Re: [textualcriticism] Updated Resources at CCC Website
I'm surprized the article completely ignored the issue of whether we should or shouldn't expect agreement between Matt 1:7 and 1 Kings 15:8, as well as the fact that witnesses in other languages such as Latin, Aramaic, Coptic, etc., would be consultable since this is a name, nad should have transliterated well.----- Original Message -----From: Jonathan C. BorlandSent: Friday, May 28, 2010 9:04 PMSubject: Re: [textualcriticism] Updated Resources at CCC Website
> > In other news: I found, in the 1885 American Journal of
> > Philology (Vol. VI) at Google Books, a fascinating article
> > by J. Rendel Harris
> Thanks for mentioning this one. I make the article available for a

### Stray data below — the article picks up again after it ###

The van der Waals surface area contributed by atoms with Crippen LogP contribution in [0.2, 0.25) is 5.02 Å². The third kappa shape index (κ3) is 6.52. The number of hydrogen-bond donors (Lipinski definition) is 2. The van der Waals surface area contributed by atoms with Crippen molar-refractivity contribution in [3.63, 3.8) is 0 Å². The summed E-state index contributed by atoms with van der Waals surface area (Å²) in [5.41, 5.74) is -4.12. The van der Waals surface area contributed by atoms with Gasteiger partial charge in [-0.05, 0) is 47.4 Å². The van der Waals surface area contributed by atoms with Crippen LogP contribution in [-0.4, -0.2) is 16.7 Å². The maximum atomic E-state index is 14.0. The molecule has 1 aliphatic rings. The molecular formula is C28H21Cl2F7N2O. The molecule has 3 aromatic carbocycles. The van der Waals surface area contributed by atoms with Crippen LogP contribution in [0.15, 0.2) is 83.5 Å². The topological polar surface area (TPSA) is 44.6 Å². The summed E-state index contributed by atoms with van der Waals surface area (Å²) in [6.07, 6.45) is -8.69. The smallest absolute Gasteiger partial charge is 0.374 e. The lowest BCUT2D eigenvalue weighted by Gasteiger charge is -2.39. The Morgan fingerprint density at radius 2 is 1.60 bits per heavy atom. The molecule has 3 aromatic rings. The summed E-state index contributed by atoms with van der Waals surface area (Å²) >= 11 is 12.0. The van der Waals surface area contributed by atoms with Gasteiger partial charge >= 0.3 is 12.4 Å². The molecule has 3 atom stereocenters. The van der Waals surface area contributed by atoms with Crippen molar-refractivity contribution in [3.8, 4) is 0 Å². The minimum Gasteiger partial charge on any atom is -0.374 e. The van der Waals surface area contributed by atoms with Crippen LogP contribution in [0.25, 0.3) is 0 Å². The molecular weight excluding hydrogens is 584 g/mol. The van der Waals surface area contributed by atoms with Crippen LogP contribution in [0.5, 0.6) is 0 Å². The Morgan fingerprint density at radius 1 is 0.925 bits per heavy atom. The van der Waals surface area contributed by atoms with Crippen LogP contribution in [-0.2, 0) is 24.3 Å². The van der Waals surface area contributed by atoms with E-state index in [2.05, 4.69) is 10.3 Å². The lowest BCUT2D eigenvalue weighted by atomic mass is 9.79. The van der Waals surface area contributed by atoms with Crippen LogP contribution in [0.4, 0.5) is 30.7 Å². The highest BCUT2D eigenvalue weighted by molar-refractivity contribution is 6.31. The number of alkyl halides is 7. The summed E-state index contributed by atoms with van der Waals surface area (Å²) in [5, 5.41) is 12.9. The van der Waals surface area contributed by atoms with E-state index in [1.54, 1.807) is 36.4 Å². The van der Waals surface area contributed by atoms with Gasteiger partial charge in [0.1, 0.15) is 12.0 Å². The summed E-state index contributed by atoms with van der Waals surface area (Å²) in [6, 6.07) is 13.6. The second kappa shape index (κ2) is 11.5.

> few days
Thanks Jim and Wieland.
I had never noticed the explanation that the readings of the earliest
mss in Matt 1:7,8,10 arose from the corresponding letters of names on
neighboring lines. An excellent transcriptional observation, and in
conjunction with the notion that Asaph and Amos were more popular than
Asa and Amon, it probably best accounts for the external reading of
the vast minority of mss.
Jonathan C. Borland